Local Artisans Present Their Designs
Kari Lonning, Rainbow Carrots basket
In the open doorway of Fairfield’s Hotspot Glass Studio stand large fans, providing small relief from the heat of refractory furnaces burning constantly at over 2,000 degrees. Inside the studio, owners Dylan Cotton and Chris DeMott are leading a private lesson in glass blowing to a rapt audience. “It’s a small world,” says DeMott, on the scarcity of glass blowers in the area. “There aren’t many of us, but it’s a tight community.”
Along with Cotton and DeMott, Fairfield and neighboring Bridgeport are home to an elite group of local craftspeople. This small but vital group of artisans is enjoying a renewed interest in their respective arts—weaving, metalwork, woodwork, quilting, glassblowing, and more. They are also reaping the benefits of a new era of consumers, decorators, and collectors with discerning tastes who seek out hand-made items of a high quality, with aesthetic—as well as utilitarian—value.
To celebrate this trend and showcase unique creations from local talent, “Handcrafted: Artisans Past & Present,” opens October 25, 2015 at the Fairfield Museum and History Center. Techniques and materials of the past inspire many artists, according to Museum’s Interim Exhibition Curator Tanya Pohrt.
“These artisans employ aesthetics that draw on a wide range of influences, blurring traditional boundaries separating craft from fine art,” she explains. “In displaying contemporary craft alongside historic decorative arts objects, the issue of use also comes into play. Whereas 18th and 19th century tables, quilts, and ceramics tell fascinating stories about their owners and how these objects functioned over time, newly made pieces elicit questions about how they will be used and what meaning will they acquire.”
But Fairfielders Michael Michaud, a jewelry designer, and woodworker Edward Pirnik-Mauriz say their work is influenced primarily by natural elements. Pirnik-Mauriz was inspired to make humidors (pictured left)—decorative cigar cases that maintain a constant humidity in order to keep tobacco fresh—when he happened upon Spanish cedar while visiting family in Cuba. The wood’s durability and resistance to warping make it an ideal choice but it also has an added benefit.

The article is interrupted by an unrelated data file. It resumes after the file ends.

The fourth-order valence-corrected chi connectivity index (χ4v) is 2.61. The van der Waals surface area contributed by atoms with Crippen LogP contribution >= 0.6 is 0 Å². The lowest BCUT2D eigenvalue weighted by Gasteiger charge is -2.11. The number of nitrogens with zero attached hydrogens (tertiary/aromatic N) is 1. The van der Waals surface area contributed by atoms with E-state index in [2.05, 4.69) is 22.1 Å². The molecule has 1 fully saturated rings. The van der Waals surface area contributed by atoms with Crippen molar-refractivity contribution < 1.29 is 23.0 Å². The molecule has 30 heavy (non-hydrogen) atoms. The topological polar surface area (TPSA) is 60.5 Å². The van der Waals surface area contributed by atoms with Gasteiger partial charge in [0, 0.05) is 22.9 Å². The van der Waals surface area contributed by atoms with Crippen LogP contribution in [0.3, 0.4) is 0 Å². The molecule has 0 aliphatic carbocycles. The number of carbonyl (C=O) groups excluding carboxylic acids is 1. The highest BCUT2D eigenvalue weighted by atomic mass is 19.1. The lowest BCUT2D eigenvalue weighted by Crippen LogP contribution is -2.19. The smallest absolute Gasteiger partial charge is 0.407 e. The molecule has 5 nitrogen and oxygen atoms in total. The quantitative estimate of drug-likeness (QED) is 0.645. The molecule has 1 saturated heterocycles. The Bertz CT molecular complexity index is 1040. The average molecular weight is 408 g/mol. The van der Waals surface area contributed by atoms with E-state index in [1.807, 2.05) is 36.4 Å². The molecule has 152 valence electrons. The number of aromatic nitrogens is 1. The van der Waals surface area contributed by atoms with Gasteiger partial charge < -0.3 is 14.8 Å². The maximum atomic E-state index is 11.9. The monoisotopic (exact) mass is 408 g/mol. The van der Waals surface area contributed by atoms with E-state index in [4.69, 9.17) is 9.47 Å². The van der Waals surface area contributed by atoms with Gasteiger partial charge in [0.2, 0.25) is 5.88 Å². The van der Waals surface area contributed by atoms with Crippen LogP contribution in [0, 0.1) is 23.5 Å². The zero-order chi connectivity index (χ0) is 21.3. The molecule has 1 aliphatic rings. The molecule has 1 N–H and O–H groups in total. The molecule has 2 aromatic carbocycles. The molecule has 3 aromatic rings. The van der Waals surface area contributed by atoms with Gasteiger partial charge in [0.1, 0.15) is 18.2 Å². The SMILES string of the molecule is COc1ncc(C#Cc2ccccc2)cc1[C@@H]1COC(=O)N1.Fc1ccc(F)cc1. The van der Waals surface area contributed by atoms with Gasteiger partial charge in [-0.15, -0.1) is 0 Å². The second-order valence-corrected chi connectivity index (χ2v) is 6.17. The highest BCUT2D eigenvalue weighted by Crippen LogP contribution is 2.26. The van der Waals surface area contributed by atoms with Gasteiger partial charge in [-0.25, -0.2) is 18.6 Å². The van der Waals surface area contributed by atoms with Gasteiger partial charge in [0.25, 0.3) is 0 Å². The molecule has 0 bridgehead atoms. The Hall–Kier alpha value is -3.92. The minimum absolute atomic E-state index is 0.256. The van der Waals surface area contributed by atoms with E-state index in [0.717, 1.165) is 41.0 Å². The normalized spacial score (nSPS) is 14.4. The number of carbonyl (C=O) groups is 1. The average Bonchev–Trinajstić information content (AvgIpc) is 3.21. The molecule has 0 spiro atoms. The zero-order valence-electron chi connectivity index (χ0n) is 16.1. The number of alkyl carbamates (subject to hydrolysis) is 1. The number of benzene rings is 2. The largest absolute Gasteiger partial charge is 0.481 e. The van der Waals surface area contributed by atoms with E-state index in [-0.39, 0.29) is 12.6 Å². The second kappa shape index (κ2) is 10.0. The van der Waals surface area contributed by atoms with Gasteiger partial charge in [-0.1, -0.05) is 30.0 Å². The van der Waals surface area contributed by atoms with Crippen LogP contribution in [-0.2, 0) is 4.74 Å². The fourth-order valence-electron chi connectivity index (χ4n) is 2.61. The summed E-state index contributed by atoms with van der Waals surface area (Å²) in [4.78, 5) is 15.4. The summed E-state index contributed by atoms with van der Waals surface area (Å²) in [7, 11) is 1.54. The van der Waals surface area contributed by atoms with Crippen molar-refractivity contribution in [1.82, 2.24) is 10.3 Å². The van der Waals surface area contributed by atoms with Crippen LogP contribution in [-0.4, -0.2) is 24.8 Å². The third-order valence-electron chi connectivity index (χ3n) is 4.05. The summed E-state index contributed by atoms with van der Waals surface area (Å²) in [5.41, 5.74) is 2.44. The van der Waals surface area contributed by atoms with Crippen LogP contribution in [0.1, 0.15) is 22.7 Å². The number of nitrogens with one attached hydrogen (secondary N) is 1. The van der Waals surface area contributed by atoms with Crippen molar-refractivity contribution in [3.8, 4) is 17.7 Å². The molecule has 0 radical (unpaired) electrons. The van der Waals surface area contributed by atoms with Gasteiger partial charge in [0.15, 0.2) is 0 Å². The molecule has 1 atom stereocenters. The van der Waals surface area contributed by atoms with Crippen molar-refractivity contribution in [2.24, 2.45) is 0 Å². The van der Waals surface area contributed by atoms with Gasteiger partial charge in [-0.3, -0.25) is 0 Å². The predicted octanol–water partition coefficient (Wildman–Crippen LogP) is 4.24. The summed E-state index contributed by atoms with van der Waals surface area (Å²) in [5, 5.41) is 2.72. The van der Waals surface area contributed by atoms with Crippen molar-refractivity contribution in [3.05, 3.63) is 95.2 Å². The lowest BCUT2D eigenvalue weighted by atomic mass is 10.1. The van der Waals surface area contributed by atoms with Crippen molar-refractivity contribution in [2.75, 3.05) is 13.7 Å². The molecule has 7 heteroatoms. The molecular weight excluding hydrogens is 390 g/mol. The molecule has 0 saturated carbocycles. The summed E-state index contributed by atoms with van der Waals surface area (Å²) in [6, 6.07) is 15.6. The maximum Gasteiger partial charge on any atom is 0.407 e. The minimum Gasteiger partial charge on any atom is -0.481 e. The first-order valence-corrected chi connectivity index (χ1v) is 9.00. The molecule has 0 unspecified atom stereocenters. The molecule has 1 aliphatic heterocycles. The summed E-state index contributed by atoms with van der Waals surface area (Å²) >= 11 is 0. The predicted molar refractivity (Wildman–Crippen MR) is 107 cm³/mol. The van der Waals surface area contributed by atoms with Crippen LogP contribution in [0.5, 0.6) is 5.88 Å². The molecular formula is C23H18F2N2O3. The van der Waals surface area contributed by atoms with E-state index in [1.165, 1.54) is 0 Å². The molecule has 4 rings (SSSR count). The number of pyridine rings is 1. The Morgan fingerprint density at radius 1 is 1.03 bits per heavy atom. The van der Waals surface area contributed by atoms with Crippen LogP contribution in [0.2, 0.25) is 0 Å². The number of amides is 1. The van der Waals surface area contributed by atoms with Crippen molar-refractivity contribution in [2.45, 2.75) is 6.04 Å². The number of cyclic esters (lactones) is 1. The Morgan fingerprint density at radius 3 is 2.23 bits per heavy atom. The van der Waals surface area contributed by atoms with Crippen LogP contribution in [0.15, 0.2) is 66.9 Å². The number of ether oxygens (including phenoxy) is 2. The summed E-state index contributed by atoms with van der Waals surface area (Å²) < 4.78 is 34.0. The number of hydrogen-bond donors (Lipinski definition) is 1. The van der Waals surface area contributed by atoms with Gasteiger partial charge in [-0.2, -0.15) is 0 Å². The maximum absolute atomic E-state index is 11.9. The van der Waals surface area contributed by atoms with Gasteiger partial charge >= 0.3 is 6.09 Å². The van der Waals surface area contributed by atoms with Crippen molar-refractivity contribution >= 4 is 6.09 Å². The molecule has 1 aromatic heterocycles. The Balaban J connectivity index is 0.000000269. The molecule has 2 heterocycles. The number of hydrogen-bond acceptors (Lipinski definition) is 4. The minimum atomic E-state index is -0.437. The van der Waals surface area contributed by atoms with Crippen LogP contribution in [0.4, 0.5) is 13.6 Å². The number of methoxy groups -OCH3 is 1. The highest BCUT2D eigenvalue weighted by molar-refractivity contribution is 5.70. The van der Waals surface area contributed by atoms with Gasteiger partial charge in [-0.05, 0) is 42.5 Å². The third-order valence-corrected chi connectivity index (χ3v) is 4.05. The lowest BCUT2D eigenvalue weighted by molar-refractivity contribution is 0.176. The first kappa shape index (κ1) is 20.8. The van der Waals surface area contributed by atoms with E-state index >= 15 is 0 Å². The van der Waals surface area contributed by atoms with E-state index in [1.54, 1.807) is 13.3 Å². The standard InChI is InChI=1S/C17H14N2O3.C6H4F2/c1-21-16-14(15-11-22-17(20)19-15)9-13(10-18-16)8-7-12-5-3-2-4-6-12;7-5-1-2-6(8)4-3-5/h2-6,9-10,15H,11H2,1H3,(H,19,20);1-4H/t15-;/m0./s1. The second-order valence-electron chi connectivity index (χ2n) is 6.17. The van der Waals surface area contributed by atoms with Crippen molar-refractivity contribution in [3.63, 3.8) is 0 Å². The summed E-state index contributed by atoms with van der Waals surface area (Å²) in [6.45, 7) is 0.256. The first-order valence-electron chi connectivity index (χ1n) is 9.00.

“Spanish cedar has a really nice aroma, and it imparts that aroma to the cigars it stores,” explains Pirnik-Mauriz. “The sweet-smoky fragrance of the wood makes for better tasting cigars, and provides a pleasurable sensory experience for smokers.”
Michaud’s inspiration also comes from nature. The internationally renowned jeweler, whose work has been shown at the Victoria & Albert Museum, the National Gallery of Art, and the Chateau de Versailles, incorporates botanical elements into his designs. By doing so, Michaud captures a plant’s natural beauty and then transforms it into earrings, bracelets, and other jewelry using eucalyptus leaves, blueberries, and lilies. (Pictured right: Irish Thorn Pin.)
Marnie Smith, a Fairfield native, creates 17th century textiles for Plimoth Plantation in Plymouth, Massachusetts and is a recent graduate of the Artisanry program at the University of Massachusetts, Dartmouth, where she studied textile design and fiber arts.
Two representatives of neighboring Bridgeport, quilter Denyse Schmidt and textile designer, weaver, and visual artist Ruben Marroquin, took meandering roads through the fine arts before settling into their current pursuits. Schmidt, a RISD grad, dabbled in graphic design and theater before discovering a passion for quilting. She has made a name for herself with a series of quilts—some couture, some improvisational—with whimsical titles like Drunk Love in a Log Cabin and What a Bunch of Squares. Schmidt’s work is capturing the public’s attention and has been featured extensively in publications like The New York Times Magazine and People Magazine.
Marroquin’s roots are in painting, which he studied while at college in Venezuela, before trading in his oils and acrylics for a bag of rags.
In our consumerist culture dominated by superstores and online outlets, is there a place for handcrafted arts? Absolutely says Schmidt. “The decorative arts are an antidote to our fast-paced, instant information lifestyles. They serve as a balm to our technological world.”
Pictured below: Patricia Burling, Concerto
Pictured below: Thomas Throop, Series Chair
Amos Denison Allen (1774-1855), Tablet Arm Windsor Chair, FMHC